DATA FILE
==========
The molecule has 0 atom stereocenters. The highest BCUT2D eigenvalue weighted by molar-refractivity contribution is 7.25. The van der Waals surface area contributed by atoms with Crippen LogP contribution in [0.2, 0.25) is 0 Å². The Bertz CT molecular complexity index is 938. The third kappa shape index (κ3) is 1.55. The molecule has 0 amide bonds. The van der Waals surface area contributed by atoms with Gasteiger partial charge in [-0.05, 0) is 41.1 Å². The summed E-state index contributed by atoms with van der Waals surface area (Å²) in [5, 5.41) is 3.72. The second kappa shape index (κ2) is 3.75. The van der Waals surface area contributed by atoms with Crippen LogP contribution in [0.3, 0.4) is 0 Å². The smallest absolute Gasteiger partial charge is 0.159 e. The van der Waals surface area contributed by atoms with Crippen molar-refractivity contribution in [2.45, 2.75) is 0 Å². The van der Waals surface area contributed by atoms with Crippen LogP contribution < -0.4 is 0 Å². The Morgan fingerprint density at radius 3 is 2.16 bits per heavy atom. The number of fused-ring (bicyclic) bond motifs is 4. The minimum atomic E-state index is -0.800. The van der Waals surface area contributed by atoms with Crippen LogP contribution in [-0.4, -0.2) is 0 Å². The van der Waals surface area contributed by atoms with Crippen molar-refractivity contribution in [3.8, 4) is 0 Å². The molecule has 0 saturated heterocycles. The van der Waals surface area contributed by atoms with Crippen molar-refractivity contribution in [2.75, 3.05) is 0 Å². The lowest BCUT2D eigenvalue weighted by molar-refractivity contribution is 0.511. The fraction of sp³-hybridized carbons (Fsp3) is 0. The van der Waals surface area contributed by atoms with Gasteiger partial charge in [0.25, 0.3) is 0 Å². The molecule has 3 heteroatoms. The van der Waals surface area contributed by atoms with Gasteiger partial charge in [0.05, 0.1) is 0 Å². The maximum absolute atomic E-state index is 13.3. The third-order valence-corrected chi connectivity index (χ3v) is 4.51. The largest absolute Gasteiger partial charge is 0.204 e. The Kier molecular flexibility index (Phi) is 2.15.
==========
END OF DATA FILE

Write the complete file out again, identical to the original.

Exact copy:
The molecule has 0 atom stereocenters. The highest BCUT2D eigenvalue weighted by molar-refractivity contribution is 7.25. The van der Waals surface area contributed by atoms with Crippen LogP contribution in [0.2, 0.25) is 0 Å². The Bertz CT molecular complexity index is 938. The third kappa shape index (κ3) is 1.55. The molecule has 0 amide bonds. The van der Waals surface area contributed by atoms with Gasteiger partial charge in [-0.05, 0) is 41.1 Å². The summed E-state index contributed by atoms with van der Waals surface area (Å²) in [5, 5.41) is 3.72. The second kappa shape index (κ2) is 3.75. The van der Waals surface area contributed by atoms with Crippen LogP contribution in [0.3, 0.4) is 0 Å². The smallest absolute Gasteiger partial charge is 0.159 e. The van der Waals surface area contributed by atoms with Crippen molar-refractivity contribution in [2.45, 2.75) is 0 Å². The van der Waals surface area contributed by atoms with Crippen LogP contribution < -0.4 is 0 Å². The Morgan fingerprint density at radius 3 is 2.16 bits per heavy atom. The number of fused-ring (bicyclic) bond motifs is 4. The minimum atomic E-state index is -0.800. The van der Waals surface area contributed by atoms with Crippen LogP contribution in [-0.4, -0.2) is 0 Å². The van der Waals surface area contributed by atoms with Crippen molar-refractivity contribution in [3.8, 4) is 0 Å². The molecule has 0 saturated heterocycles. The van der Waals surface area contributed by atoms with Crippen molar-refractivity contribution in [2.75, 3.05) is 0 Å². The lowest BCUT2D eigenvalue weighted by molar-refractivity contribution is 0.511. The fraction of sp³-hybridized carbons (Fsp3) is 0. The van der Waals surface area contributed by atoms with Gasteiger partial charge in [0.25, 0.3) is 0 Å². The molecule has 3 heteroatoms. The van der Waals surface area contributed by atoms with Gasteiger partial charge in [0.05, 0.1) is 0 Å². The maximum absolute atomic E-state index is 13.3. The third-order valence-corrected chi connectivity index (χ3v) is 4.51. The largest absolute Gasteiger partial charge is 0.204 e. The Kier molecular flexibility index (Phi) is 2.15.